Get tough on unlicensed home bakers

I recently entered the food and beverage industry and opened a bake shop. I noticed that there are many home bakers who do not have a National Environment Agency (NEA) food shop licence, yet are selling their products to the public.

This puts those who comply with the regulations at a disadvantage, as we are competing with a higher cost, which includes rental, utility bills and licence fee.

While I understand that those without a licence can sell small amounts of their goods to friends and relatives, there are several who sell their goods to companies or prepare a spread for functions.

How is NEA enforcing its regulations and is it trying to control the spread of unlicensed home bakers who are selling to the public?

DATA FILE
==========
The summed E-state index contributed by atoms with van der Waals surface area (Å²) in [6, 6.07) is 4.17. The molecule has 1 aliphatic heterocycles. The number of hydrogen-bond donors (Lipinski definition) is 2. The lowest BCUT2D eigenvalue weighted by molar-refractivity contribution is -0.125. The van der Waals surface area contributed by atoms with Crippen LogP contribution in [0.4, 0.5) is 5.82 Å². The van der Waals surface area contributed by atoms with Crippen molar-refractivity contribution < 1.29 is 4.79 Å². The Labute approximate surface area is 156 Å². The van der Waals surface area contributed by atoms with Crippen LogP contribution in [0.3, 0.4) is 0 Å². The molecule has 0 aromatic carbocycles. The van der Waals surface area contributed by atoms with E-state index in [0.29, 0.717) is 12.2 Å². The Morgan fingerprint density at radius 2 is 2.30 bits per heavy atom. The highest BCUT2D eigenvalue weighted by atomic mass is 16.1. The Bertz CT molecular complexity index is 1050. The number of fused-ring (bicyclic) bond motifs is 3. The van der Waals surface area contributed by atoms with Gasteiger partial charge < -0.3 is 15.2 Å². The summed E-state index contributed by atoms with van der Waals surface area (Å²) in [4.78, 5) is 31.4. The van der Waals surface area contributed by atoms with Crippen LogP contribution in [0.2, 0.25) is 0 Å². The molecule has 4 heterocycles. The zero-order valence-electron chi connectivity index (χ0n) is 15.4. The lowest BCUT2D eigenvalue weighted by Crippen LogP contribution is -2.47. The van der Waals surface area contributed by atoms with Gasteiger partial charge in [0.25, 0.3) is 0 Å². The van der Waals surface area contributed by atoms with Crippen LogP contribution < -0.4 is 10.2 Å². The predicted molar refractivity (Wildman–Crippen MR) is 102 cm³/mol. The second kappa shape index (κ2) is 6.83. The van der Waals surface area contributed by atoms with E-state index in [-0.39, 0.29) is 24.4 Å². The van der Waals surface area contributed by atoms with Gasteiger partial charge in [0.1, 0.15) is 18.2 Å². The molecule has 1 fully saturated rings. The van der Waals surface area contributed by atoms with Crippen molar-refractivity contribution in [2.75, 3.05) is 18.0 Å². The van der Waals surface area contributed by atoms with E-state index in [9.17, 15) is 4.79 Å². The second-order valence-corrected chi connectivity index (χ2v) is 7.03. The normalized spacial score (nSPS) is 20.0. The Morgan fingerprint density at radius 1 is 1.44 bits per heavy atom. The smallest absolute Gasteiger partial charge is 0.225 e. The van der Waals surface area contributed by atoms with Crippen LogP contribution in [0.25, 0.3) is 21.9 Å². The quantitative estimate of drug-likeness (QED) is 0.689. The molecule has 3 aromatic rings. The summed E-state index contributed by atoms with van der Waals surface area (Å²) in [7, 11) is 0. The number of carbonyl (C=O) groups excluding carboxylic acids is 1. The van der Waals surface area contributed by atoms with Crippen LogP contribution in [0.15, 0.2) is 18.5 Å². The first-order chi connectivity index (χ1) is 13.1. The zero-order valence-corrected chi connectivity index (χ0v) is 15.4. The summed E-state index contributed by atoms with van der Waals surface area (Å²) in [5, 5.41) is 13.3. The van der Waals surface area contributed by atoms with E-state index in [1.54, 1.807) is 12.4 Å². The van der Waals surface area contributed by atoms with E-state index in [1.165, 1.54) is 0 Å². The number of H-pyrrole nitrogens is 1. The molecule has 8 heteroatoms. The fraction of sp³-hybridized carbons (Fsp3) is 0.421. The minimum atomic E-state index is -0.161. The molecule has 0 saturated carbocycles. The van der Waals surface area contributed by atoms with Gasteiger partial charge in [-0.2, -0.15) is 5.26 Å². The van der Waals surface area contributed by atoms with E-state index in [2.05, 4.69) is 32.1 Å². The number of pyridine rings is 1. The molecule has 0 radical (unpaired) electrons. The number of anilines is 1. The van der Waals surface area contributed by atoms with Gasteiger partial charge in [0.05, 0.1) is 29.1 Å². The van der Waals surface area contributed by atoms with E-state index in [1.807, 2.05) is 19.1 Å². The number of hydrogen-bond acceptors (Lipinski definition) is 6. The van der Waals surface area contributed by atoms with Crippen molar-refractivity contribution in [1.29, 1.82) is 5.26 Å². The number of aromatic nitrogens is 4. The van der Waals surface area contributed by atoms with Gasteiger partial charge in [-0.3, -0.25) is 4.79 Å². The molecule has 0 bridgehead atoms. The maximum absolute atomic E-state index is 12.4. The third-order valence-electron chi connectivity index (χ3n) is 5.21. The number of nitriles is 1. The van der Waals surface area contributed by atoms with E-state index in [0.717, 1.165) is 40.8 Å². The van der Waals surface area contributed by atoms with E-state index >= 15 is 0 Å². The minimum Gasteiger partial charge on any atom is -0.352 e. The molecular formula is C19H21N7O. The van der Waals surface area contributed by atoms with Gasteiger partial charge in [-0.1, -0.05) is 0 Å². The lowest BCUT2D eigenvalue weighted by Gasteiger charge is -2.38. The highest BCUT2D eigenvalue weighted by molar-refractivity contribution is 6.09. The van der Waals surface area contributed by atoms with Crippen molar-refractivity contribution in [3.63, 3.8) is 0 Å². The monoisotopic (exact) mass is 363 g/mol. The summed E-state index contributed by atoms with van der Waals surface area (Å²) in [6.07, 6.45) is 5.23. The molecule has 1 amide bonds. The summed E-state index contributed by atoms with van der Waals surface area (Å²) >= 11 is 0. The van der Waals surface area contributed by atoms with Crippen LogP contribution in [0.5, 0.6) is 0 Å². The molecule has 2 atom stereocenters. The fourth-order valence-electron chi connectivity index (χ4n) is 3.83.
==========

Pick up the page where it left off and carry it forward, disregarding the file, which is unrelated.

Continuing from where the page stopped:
I hope the NEA will comment. Otherwise, many bake shops such as mine will not be able to compete with the big players, who have more resources, or low-cost home bakers.

Eventually, the licensed bake shops might just close and join the home bakers. After all, if you can't beat them, why not join them?

Chong Siew Yen (Ms)

A version of this article appeared in the print edition of The Straits Times on March 17, 2016, with the headline 'Get tough on unlicensed home bakers'. Print Edition | Subscribe